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740000 people worldwide suffer from cancer in 2020 due to Alcohol
740000 people worldwide suffer from cancer in 2020 due to Alcohol. Although many people can’t resist the temptation of alcohol, you still need to know that drinking is only a momentary pleasure, but the price may be that you will be unhappy in the future.
Because alcohol can cause cancer through a variety of biological pathways, including changes in DNA, protein and lipids, damage to the carcinogenic metabolite of ethanol, acetaldehyde, oxidative stress, and changes in the regulation of sex hormones.
In the past ten years, the WHO and health institutions around the world have found quite a lot of strong evidence that drinking is related to a series of injuries and diseases, including cancer, and is related to the upper gastrointestinal tract (mouth, pharynx, larynx and throat). There is a causal relationship between esophagus) cancer, colon cancer, rectal cancer, liver cancer, and female breast cancer.
Cancer caused by alcohol consumption is an important risk factor for the global burden of disease. The point is that even a small amount of alcohol can greatly increase the possibility of developing several types of malignant tumors at the same time. In addition, alcohol can also be used as a solvent for other carcinogens (such as chemicals in tobacco) to indirectly promote the development of cancer.
On July 14, 2021, the international research team led by the International Agency for Research on Cancer (IARC) of the World Health Organization published a titled: Global burden of cancer in The Lancet Oncology, the top journal of oncology. 2020 attributable to alcohol consumption: a population-based study research paper.
The study announced the global burden of cancer caused by drinking in 2020: of all new cancer cases, more than 740,000 can be attributed to cancers caused by drinking, of which more than 76% are male patients; esophageal cancer, liver cancer and breast cancer Has the most cases. East Asia, Central Europe and Eastern Europe have the highest incidence.
The results of the study emphasize the need to adopt effective policies and interventions to raise awareness of the cancer risks associated with drinking in order to reduce the burden of cancer caused by alcohol.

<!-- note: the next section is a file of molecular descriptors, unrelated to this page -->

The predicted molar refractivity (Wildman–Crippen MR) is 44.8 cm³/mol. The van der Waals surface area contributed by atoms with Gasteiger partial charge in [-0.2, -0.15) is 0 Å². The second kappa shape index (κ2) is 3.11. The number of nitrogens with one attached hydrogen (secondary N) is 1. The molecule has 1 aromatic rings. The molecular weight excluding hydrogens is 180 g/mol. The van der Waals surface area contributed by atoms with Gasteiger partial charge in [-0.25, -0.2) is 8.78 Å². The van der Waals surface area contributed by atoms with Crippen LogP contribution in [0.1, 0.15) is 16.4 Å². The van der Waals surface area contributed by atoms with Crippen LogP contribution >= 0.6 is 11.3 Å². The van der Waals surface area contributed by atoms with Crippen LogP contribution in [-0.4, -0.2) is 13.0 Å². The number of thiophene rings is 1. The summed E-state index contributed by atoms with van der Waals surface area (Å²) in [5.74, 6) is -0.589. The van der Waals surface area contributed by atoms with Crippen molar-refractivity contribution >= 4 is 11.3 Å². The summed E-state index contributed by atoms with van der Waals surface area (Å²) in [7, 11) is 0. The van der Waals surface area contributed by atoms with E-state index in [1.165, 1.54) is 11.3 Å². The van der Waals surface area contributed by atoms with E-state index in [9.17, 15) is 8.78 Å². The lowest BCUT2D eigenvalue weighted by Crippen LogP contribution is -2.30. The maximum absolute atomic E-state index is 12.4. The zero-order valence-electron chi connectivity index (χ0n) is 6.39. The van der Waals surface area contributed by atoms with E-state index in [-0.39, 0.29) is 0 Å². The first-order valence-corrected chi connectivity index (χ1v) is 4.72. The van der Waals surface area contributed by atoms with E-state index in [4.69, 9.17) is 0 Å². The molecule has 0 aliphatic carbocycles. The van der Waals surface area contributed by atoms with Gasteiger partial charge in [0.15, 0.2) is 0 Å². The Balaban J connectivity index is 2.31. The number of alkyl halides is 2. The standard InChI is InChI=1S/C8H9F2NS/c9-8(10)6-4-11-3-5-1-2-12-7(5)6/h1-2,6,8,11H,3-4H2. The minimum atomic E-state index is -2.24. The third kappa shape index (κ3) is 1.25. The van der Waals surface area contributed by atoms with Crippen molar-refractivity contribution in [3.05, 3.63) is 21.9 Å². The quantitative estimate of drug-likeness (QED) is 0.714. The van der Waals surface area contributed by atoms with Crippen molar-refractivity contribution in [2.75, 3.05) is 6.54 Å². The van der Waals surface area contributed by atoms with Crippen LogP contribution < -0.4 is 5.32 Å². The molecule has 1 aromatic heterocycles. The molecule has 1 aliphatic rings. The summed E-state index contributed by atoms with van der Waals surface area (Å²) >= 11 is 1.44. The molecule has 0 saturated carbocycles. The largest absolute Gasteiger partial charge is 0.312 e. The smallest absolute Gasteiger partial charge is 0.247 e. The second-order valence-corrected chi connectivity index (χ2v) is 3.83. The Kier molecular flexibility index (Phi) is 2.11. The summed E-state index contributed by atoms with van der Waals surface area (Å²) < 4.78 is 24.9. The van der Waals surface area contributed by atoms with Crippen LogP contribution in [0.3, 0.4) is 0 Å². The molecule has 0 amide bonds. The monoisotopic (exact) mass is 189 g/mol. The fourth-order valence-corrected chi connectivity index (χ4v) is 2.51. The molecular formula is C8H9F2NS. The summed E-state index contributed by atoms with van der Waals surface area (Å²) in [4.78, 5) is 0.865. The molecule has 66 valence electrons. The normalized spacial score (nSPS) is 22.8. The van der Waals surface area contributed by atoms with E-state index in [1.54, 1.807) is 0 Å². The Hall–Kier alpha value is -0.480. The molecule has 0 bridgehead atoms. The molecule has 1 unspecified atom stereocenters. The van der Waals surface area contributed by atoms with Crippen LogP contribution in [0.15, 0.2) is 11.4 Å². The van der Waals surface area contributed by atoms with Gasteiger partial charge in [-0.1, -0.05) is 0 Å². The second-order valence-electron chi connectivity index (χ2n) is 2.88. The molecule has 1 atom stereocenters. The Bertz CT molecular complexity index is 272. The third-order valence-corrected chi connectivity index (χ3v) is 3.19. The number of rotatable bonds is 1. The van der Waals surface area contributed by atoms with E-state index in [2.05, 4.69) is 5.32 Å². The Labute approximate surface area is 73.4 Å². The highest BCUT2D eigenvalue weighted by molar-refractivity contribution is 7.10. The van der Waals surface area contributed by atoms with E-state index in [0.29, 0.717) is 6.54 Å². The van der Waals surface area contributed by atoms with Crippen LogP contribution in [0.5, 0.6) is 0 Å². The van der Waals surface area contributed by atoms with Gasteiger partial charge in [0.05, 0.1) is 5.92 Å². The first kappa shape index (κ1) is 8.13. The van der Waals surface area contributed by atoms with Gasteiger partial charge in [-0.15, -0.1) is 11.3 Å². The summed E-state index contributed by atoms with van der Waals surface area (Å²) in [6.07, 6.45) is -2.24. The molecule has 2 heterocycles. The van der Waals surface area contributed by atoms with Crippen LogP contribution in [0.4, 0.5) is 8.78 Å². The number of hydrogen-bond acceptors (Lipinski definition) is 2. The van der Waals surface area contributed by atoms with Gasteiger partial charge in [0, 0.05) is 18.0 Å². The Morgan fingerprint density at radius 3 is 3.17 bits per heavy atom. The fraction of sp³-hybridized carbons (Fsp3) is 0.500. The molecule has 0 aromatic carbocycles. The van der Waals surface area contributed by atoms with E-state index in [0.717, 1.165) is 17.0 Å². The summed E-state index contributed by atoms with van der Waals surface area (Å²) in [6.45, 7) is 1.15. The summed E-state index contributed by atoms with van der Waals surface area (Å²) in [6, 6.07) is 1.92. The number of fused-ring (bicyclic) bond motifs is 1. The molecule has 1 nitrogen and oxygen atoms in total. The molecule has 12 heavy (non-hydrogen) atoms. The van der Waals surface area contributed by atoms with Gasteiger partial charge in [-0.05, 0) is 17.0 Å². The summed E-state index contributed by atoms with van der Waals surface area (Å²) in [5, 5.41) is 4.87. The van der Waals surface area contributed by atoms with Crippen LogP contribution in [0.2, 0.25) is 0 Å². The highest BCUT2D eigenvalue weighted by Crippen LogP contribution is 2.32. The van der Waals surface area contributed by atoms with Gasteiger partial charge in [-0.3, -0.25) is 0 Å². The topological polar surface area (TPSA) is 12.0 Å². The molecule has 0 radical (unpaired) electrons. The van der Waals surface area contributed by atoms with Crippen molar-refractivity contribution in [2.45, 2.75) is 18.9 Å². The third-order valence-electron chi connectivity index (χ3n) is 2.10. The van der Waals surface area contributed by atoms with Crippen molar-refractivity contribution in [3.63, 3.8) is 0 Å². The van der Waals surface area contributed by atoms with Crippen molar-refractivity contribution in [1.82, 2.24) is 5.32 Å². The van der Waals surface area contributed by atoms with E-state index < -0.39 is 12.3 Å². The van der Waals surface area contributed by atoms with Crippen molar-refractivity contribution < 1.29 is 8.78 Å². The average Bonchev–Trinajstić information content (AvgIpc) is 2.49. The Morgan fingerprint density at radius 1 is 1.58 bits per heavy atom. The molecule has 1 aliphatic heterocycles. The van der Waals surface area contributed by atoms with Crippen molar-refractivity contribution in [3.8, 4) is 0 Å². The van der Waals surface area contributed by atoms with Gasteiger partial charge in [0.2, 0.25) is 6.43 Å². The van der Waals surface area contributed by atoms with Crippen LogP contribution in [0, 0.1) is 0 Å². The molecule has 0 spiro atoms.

Harriet Ramgay, a researcher with the International Agency for Research on Cancer, the leader of the study, said: “This observation shows that even a small amount of alcohol can significantly increase the incidence of tumors. By making some changes to public drinking behavior, it may reduce the burden of cancer.”
Previous analyses of the contribution of alcohol to the burden of cancer have been published, but alcohol consumption patterns around the world have changed over time. Per capita alcohol consumption in many European countries, especially Eastern European countries, has fallen; while in Asian countries, such as China, India and Vietnam, as well as many countries in sub-Saharan Africa, alcohol use is still on the rise. Because these changes in alcohol consumption are related to the recent increase in cancer incidence, researchers have conducted a new analysis of the cancer burden caused by alcohol.
In this new population-based study, researchers extracted country-specific cancer case data from the GLOBOCAN 2020 database, including lip and oral cancer, pharyngeal cancer, esophageal cancer, colon cancer, rectal cancer, liver cancer, laryngeal cancer, Breast cancer (women only) and other cancers, but excluding non-melanoma skin cancers. Due to the special causal relationship with hepatocellular carcinoma and esophageal squamous cell carcinoma, estimates of these cancers were obtained from two studies.